• Hugo


    Movies by Marty

    Marty, what are you doin’ to me here, man? You’ve made some of my favorite films ever, then you do this weird, boring jerk-off about how great movies are and how we should all show filmmakers that we love and appreciate them so they don’t feel sad.

    This story has some life and charm to it, but the film’s telling of it falls short for one central reason: pacing. Interminable, molasses-like pacing.

    Moreover, the subject keeps changing.…

  • Vacation


    Man, I try to respect everyone's opinions and whatnot, but the LB ratings on this movie are insanely wrong and stupid. This movie is so much funnier than a re-hash of National Lampoon's Vacation has any right to be, and it's a rare comedy that has human elements this strong.

    Ed Helms plays a grown-up Rusty Griswold, who, like his father before him, works a thankless job and seeks solace through his dysfunctional family. Helms is funny enough in his…

  • The Northman

    The Northman

    Nobody was more excited for a new Robert Eggers movie than me, but this sucks. It just sucks. Not dramatic, not exciting, not funny, just boring. It looks a lot better than most movies, but it still sucks.

    It's also just Hamlet.

    I will never be happy again.

  • Sunset Boulevard

    Sunset Boulevard


    This is one of those classic films I've been meaning to watch forever, and I'm so glad I finally got around to it. First and foremost, Gloria Swanson is absolutely harrowing as Norma Desmond, the aging film star desperately clinging to fame while the world leaves her behind. Clearly, her background in silent films gave her the chops to be simultaneously melodramatic, histrionic, and sinister. You can't help but feel sorry for her, even though she's fabulously wealthy and scary…

  • Ghostbusters: Afterlife

    Ghostbusters: Afterlife


    I was expecting to write a curmudgeonly review that I wouldn’t end up posting because no one cares if some old stunad thinks movies are bad now. But damn, I am genuinely surprised by how much I enjoyed this.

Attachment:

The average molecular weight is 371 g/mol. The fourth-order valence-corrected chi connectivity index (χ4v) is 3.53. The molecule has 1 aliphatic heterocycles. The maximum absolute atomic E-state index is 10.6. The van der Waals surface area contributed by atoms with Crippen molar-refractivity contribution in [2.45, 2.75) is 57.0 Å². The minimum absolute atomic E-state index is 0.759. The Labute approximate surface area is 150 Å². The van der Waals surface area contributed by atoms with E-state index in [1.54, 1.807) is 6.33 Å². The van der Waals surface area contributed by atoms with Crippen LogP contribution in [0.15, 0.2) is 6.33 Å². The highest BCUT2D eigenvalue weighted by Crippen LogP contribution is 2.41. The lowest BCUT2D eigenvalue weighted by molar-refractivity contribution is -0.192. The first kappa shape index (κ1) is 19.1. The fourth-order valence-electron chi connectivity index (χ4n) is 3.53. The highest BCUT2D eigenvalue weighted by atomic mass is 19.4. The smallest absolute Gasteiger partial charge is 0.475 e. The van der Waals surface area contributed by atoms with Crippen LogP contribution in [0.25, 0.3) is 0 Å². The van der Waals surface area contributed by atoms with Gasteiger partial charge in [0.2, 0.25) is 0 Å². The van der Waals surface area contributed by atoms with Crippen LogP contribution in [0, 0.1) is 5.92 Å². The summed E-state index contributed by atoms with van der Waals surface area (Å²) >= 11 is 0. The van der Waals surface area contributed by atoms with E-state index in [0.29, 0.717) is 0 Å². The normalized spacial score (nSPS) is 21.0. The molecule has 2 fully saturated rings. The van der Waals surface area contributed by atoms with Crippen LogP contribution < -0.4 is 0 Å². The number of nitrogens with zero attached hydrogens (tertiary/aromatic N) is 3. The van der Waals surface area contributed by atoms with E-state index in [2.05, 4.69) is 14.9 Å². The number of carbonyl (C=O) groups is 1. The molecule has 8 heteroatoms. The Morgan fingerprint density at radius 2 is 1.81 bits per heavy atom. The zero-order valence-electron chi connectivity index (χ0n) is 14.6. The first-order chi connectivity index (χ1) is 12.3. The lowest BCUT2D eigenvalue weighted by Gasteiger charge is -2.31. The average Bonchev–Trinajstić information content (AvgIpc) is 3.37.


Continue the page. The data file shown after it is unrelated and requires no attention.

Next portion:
The first act set up a new cast of likeable characters in a new setting. It was decently funny, and there was plenty of charm to go around—the perfect opportunity to do a new story with an original villain and a…

  • BASEketball



    Beloved 90s Comedies

    I’m not gonna sit here and pretend I don’t think this stupid nonsense is hilarious, because I do.

  • X



    Damn, this was a blast and a half. Some great self-referential jokes, a strong premise and theme, and supremely creepy horror.

  • Blow-Up


    This was a frustrating watch at first because it was so slow and seemed to be repeating the same point over and over. I'm not sure the climax and ending fully warranted all this wasted time, but they certainly drove away all of my suspicions that this might be a hollow shell that everyone seems to like because it's old.

    No. As Roger Ebert so artfully puts it, "The film is about a character mired in ennui and distaste, who…

  • Ronin


    Super fun action with a twisting plot that's easy to enjoy if you don't think about it too much.

  • Blind


    A strange, moody film with an unusual premise that I don’t want to spoil. I was highly engaged until the story veered off in a direction that I didn’t find particularly interesting. It very much feels like a case of a screenwriter losing their train of thought mid-script and coming up with a wholly different idea for the second half. It’s not incoherent by any means, but much of what seems to be set up in the beginning turns out not to be relevant, which left me wanting. Points for vibes, though.

  • Long Shot

    Long Shot

    I was very much not predicting that this would start with Seth Rogen at a neo-Nazi party, but it was a surprisingly funny beginning to a movie I didn’t expect much from. It was all downhill from there.

    This is the rare movie that is completely destroyed by its score. Whoever made these musical choices does not understand mood or tone in the slightest, and they utterly ruined scene after scene. I never wish for someone to lose their job,…

  • Benedetta


    Ver-WHO-ven? (Paul Verhoeven Ranked)

    With a lot of scattered and conflicting assessments flying around, I wasn’t quite sure what to think going into this. What’s interesting to me is how much digital ink has been spilt about the hot nun-on-nun action when the film’s central theme seems to be dealing with faith, revelation, and blasphemy.

    When Sister Benedetta Carlini (Virginie Efira), a nun since she was a young girl, begins having visions of The Christ, her convent is divided as…